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Axonal outgrowth on nano-imprinted patterns

Johansson, Fredrik I LU ; Carlberg, Patrick LU ; Danielsen, Nils LU ; Montelius, Lars LU and Kanje, Martin LU (2006) In Biomaterials 27(8). p.1251-1258
Abstract
Nanotechnology has provided methods to fabricate surface patterns with features down to a few rim. If cells or cell processes exhibit contact guidance in response to such small patterns is an interesting question and could be pertinent for many applications. In the present study we investigated if axonal outgrowth was affected by nano-printed patterns in polymethylmethacrylate (PMMA)-covered silicon chips. To this end adult mouse sympathetic and sensory ganglia were mounted in Matrigel (R) on the chips close to the nano-patterns. The patterns consisted of parallel grooves with depths of 300 nm and varying widths of 100-400 nm. The distance between two adjacent grooves was 100-1600 nm. The chips were cultured in medium containing 25 ng/ml... (More)
Nanotechnology has provided methods to fabricate surface patterns with features down to a few rim. If cells or cell processes exhibit contact guidance in response to such small patterns is an interesting question and could be pertinent for many applications. In the present study we investigated if axonal outgrowth was affected by nano-printed patterns in polymethylmethacrylate (PMMA)-covered silicon chips. To this end adult mouse sympathetic and sensory ganglia were mounted in Matrigel (R) on the chips close to the nano-patterns. The patterns consisted of parallel grooves with depths of 300 nm and varying widths of 100-400 nm. The distance between two adjacent grooves was 100-1600 nm. The chips were cultured in medium containing 25 ng/ml of nerve growth factor to stimulate axonal outgrowth. After 1 week of incubation. axonal outgrowth was investigated by immunocytochemistry or scanning electron microscopy. Axons displayed contact guidance on all patterns. Furthermore, we found that the nerve cell processes preferred to grow on ridge edges and elevations in the patterns rather than in grooves, a seemingly claustrophobic behavior. We conclude that axons of peripheral neurons might be guided by nanopatterns on PMMA when the lateral features are 100 nm or larger. The present results can be utilized for nerve regenerating scaffolds or the construction of a stable, high-resolution electronic interface to neurons, which is required for future brain machine interfaces. (c) 2005 Elsevier Ltd. All rights reserved. (Less)
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author
organization
publishing date
type
Contribution to journal
publication status
published
subject
keywords
nanotopography, nerve regeneration, nerve guide, cell culture, polymethylmethacrylate
in
Biomaterials
volume
27
issue
8
pages
1251 - 1258
publisher
Elsevier
external identifiers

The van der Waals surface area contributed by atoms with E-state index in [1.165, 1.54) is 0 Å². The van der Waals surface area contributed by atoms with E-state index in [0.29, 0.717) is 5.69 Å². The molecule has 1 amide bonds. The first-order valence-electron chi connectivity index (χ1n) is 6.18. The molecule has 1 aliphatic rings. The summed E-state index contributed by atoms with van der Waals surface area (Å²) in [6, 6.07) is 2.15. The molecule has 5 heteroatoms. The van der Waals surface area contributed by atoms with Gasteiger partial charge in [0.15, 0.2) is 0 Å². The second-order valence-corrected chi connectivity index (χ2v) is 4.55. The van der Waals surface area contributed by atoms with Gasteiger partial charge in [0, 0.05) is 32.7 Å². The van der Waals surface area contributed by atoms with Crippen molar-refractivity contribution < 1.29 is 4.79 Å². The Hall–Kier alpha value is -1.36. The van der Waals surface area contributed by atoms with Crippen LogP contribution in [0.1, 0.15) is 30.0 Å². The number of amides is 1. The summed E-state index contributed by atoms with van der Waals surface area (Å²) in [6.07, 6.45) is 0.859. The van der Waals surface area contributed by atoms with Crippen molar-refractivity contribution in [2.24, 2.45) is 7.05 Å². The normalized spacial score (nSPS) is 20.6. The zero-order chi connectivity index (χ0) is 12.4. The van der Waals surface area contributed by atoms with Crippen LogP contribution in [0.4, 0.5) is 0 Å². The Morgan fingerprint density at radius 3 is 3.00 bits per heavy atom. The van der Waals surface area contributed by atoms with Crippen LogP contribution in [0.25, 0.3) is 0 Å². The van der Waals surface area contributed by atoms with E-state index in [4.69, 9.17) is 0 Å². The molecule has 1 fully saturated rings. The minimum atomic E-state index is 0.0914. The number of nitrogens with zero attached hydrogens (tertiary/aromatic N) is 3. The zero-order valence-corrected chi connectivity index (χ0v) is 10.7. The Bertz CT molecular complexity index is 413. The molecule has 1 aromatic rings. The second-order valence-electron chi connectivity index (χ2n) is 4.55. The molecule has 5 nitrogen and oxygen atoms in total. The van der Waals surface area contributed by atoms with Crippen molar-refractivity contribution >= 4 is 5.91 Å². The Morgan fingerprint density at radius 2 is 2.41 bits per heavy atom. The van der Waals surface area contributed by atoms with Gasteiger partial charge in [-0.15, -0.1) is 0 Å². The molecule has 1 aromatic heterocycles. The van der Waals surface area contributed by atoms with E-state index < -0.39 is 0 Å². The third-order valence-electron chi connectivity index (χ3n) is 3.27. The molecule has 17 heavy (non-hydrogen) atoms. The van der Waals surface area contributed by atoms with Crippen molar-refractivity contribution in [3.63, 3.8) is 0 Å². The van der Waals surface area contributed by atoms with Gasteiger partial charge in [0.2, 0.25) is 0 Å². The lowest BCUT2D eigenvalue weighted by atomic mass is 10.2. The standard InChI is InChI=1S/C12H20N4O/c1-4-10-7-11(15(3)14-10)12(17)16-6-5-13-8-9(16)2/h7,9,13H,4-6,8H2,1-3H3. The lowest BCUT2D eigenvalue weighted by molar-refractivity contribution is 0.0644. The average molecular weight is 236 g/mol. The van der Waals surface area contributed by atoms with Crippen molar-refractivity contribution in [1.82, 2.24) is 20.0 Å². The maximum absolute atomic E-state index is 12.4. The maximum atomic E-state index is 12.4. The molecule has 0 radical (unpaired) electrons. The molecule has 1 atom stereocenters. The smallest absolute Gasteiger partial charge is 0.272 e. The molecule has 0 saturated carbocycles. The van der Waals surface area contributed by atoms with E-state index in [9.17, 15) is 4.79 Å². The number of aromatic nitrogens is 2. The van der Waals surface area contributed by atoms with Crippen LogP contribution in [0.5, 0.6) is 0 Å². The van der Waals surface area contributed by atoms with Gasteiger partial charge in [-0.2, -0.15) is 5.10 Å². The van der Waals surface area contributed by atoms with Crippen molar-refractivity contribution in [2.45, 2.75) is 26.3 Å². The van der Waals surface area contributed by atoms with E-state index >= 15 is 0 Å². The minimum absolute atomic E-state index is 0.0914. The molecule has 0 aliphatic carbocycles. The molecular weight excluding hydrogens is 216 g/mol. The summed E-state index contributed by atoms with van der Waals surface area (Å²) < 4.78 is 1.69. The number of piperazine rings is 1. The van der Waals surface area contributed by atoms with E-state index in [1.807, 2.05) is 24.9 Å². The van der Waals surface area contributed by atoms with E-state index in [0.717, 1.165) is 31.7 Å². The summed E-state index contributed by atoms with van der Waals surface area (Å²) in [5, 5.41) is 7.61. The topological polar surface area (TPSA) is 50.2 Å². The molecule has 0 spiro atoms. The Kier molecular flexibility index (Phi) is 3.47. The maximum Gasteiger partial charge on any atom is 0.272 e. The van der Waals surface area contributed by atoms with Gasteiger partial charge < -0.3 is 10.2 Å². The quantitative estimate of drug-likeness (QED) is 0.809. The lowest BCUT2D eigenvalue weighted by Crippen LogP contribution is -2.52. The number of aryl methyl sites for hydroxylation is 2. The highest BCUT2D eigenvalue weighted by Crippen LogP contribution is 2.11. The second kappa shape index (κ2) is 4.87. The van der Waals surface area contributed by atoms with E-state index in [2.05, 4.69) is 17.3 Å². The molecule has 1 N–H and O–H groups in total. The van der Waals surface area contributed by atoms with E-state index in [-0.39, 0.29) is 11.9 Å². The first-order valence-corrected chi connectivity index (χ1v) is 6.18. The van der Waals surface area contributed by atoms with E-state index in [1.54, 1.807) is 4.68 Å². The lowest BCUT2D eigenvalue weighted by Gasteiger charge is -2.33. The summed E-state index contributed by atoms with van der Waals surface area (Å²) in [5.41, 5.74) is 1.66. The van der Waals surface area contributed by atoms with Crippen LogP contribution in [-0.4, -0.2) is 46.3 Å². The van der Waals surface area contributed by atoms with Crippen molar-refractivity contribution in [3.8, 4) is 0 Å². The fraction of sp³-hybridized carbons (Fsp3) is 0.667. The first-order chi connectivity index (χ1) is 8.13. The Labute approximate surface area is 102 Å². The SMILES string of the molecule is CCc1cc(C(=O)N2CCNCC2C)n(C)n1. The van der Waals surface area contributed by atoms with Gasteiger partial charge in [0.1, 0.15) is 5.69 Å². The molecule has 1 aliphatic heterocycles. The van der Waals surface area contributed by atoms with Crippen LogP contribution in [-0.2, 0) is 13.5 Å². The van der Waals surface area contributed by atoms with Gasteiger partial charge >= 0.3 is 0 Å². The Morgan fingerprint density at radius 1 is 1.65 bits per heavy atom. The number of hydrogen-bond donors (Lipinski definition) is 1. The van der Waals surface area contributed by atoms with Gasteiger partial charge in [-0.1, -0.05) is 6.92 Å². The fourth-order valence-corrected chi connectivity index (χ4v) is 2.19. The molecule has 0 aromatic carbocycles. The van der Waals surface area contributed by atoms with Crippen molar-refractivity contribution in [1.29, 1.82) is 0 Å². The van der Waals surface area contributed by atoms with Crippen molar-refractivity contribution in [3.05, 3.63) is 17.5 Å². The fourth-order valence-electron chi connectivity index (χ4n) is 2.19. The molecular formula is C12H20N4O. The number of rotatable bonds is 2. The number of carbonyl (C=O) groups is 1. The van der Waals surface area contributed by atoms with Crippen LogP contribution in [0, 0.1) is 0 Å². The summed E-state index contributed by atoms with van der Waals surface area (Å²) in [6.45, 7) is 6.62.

• wos:000234731900008
  • pmid:16143385
  • scopus:28444479047
ISSN
1878-5905
DOI
10.1016/j.biomaterials.2005.07.047
language
English
LU publication?
yes
id
f8303cbc-ac4a-4f7c-a858-b53ebdc4aa9a (old id 419959)
date added to LUP
2007-10-05 15:40:33
date last changed
2019-08-14 01:53:54
@article{f8303cbc-ac4a-4f7c-a858-b53ebdc4aa9a,
  abstract     = {Nanotechnology has provided methods to fabricate surface patterns with features down to a few rim. If cells or cell processes exhibit contact guidance in response to such small patterns is an interesting question and could be pertinent for many applications. In the present study we investigated if axonal outgrowth was affected by nano-printed patterns in polymethylmethacrylate (PMMA)-covered silicon chips. To this end adult mouse sympathetic and sensory ganglia were mounted in Matrigel (R) on the chips close to the nano-patterns. The patterns consisted of parallel grooves with depths of 300 nm and varying widths of 100-400 nm. The distance between two adjacent grooves was 100-1600 nm. The chips were cultured in medium containing 25 ng/ml of nerve growth factor to stimulate axonal outgrowth. After 1 week of incubation. axonal outgrowth was investigated by immunocytochemistry or scanning electron microscopy. Axons displayed contact guidance on all patterns. Furthermore, we found that the nerve cell processes preferred to grow on ridge edges and elevations in the patterns rather than in grooves, a seemingly claustrophobic behavior. We conclude that axons of peripheral neurons might be guided by nanopatterns on PMMA when the lateral features are 100 nm or larger. The present results can be utilized for nerve regenerating scaffolds or the construction of a stable, high-resolution electronic interface to neurons, which is required for future brain machine interfaces. (c) 2005 Elsevier Ltd. All rights reserved.},
  author       = {Johansson, Fredrik I and Carlberg, Patrick and Danielsen, Nils and Montelius, Lars and Kanje, Martin},
  issn         = {1878-5905},
  keyword      = {nanotopography,nerve regeneration,nerve guide,cell culture,polymethylmethacrylate},
  language     = {eng},
  number       = {8},
  pages        = {1251--1258},
  publisher    = {Elsevier},
  series       = {Biomaterials},
  title        = {Axonal outgrowth on nano-imprinted patterns},
  url          = {http://dx.doi.org/10.1016/j.biomaterials.2005.07.047},
  volume       = {27},
  year         = {2006},
}